This is the glory, even the miracle, of grace: grace sets us free from our sin and from ourselves. Grace liberates us from our own weaknesses and frailty, so that we can, by the grace of God, become participants in a different strength, a different power: the power and strength that show themselves in weakness. The weakness of Jacob after being injured by the angel, the disadvantage of the woman before a powerful judge: these are exactly the moments when the power of God shines through most brightly. These are the moments when grace prevails.
Sadly, our tendency in our weakness is to behave like wounded tigers and fight all the harder, relying all the more upon our failing strength. And so right now we see so-called evangelical leaders, wounded by dashed hopes and idolatrous dreams, snarling on behalf of a man with no virtue, no truthfulness, no shame, no regard for God or human beings, because they are afraid of their own weakness and do not have the faith to trust in the strength of Christ. And so in our own lives, when prayers go unanswered and happiness thwarted, we tremble at the exposure of our weaknesses and turn to things that feed the lie we want to believe: you are strong on your own; you need no one but yourself. We turn to our wealth, to our material possessions, to our status as leaders in church or business or society, to substances legal and illegal, even to indifference to ourselves and to the world around us, all to be reassured of a strength that only holds us back from trusting in Christ alone.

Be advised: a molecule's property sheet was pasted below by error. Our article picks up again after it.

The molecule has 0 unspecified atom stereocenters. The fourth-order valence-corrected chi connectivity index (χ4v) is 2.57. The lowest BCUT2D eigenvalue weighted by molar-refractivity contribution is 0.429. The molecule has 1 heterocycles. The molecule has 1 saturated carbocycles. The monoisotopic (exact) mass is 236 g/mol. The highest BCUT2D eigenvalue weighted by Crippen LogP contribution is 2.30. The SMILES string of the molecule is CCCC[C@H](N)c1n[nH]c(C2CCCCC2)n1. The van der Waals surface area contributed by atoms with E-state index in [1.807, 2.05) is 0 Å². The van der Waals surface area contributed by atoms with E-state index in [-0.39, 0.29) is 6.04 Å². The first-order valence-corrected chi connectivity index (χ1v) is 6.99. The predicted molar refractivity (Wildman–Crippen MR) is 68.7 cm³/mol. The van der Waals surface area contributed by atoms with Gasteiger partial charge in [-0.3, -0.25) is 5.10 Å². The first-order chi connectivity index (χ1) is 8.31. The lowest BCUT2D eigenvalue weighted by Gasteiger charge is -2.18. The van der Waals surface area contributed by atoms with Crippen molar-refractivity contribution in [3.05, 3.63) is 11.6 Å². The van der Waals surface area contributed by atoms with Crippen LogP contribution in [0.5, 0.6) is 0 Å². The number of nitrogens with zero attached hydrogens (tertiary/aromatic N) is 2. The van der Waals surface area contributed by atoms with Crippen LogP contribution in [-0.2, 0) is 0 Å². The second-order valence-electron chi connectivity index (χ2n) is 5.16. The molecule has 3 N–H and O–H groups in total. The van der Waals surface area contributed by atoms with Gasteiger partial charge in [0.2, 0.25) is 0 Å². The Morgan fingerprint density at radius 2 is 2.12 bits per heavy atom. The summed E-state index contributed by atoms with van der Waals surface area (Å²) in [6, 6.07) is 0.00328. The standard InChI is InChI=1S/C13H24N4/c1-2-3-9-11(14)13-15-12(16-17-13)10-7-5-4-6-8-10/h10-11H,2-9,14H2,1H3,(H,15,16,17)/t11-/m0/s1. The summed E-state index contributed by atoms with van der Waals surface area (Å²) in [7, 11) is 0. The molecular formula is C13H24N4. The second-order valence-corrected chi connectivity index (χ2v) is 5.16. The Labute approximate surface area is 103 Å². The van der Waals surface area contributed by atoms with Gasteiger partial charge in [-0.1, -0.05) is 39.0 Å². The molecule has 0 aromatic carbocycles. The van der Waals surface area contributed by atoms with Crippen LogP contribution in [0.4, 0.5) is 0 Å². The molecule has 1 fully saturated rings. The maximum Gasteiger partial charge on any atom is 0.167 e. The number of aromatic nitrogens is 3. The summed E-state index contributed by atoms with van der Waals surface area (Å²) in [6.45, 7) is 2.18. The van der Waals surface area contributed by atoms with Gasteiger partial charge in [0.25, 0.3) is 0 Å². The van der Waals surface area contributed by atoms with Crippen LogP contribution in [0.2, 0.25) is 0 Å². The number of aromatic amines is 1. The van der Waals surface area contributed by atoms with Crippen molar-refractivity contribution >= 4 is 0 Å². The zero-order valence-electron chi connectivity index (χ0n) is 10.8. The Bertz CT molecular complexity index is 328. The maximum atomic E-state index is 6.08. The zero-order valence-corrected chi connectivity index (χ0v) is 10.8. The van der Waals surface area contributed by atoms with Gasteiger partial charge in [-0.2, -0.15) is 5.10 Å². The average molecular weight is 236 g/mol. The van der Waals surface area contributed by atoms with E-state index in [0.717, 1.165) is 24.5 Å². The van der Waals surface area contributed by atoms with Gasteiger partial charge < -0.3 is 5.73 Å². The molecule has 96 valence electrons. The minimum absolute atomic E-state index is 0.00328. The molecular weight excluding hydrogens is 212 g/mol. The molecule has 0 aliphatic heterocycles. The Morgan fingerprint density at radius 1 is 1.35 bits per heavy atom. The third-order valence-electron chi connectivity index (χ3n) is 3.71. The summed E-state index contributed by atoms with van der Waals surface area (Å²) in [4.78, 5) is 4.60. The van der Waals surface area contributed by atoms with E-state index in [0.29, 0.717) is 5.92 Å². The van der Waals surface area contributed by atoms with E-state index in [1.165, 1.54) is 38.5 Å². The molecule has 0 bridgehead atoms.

True perseverance, however, does not look like a prizefighter standing proud at the end of his championship match. No. It looks like a man limping away from the angel of the Lord. It looks like a woman who wins over a judge, not because the judge has become just but because he thinks the woman is annoying. True perseverance looks like Jesus Christ, nailed to a tree and pierced in his side, a mocking crown of thorns on his head.
Today Christ invites us to share in his faithfulness. “Will anyone be found faithful on earth?” he asks. This is his invitation, to become full participants in the story of the One Who Persevered to the End. Do not give up in the face of mounting hardships. Do not fall back on your strength out of fear for your weakness. Persist in the faithfulness you have received by grace. But learn from your persistence itself that you belong to the story of Jesus Christ, in which divine grace, not human strength, prevails (paraphrasing Augustine, The Gift of Perseverance). As Andrew called us last week, dare to trust, not in your weakness, but through your weakness to the God whose strength is revealed, foolishly to us, in the death of his Son Jesus Christ.
The gift of perseverance is reserved for the end, but along our journey through this life, God, in his grace, grants us gift upon gift to prepare us for that final gift. Receive the gifts of God, given for us, the people of God, and be thankful. Persist in gratitude and faith to the end, and you will persevere.